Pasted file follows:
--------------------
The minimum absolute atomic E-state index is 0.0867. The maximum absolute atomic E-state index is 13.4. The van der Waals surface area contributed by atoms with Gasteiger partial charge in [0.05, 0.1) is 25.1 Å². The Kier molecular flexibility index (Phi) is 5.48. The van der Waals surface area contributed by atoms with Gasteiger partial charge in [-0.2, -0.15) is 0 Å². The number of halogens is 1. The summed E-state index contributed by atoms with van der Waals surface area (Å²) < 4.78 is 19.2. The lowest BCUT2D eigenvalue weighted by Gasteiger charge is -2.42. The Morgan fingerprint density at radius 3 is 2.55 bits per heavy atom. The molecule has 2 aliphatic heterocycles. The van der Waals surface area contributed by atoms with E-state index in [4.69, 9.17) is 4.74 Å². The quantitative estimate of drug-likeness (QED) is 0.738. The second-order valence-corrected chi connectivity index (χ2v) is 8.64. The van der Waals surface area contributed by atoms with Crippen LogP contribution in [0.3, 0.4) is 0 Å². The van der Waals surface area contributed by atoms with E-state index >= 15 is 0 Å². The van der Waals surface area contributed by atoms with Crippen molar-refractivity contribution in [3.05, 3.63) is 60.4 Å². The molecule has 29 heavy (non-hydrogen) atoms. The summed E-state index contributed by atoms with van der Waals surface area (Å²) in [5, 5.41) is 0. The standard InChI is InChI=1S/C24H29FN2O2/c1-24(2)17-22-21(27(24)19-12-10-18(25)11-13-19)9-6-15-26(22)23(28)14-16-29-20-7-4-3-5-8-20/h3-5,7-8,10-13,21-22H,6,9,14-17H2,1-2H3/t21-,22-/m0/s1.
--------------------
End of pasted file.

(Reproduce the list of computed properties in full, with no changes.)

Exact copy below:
The minimum absolute atomic E-state index is 0.0867. The maximum absolute atomic E-state index is 13.4. The van der Waals surface area contributed by atoms with Gasteiger partial charge in [0.05, 0.1) is 25.1 Å². The Kier molecular flexibility index (Phi) is 5.48. The van der Waals surface area contributed by atoms with Gasteiger partial charge in [-0.2, -0.15) is 0 Å². The number of halogens is 1. The summed E-state index contributed by atoms with van der Waals surface area (Å²) < 4.78 is 19.2. The lowest BCUT2D eigenvalue weighted by Gasteiger charge is -2.42. The Morgan fingerprint density at radius 3 is 2.55 bits per heavy atom. The molecule has 2 aliphatic heterocycles. The van der Waals surface area contributed by atoms with E-state index in [4.69, 9.17) is 4.74 Å². The quantitative estimate of drug-likeness (QED) is 0.738. The second-order valence-corrected chi connectivity index (χ2v) is 8.64. The van der Waals surface area contributed by atoms with Crippen LogP contribution in [0.3, 0.4) is 0 Å². The van der Waals surface area contributed by atoms with E-state index >= 15 is 0 Å². The van der Waals surface area contributed by atoms with Crippen molar-refractivity contribution in [3.05, 3.63) is 60.4 Å². The molecule has 29 heavy (non-hydrogen) atoms. The summed E-state index contributed by atoms with van der Waals surface area (Å²) in [5, 5.41) is 0. The standard InChI is InChI=1S/C24H29FN2O2/c1-24(2)17-22-21(27(24)19-12-10-18(25)11-13-19)9-6-15-26(22)23(28)14-16-29-20-7-4-3-5-8-20/h3-5,7-8,10-13,21-22H,6,9,14-17H2,1-2H3/t21-,22-/m0/s1.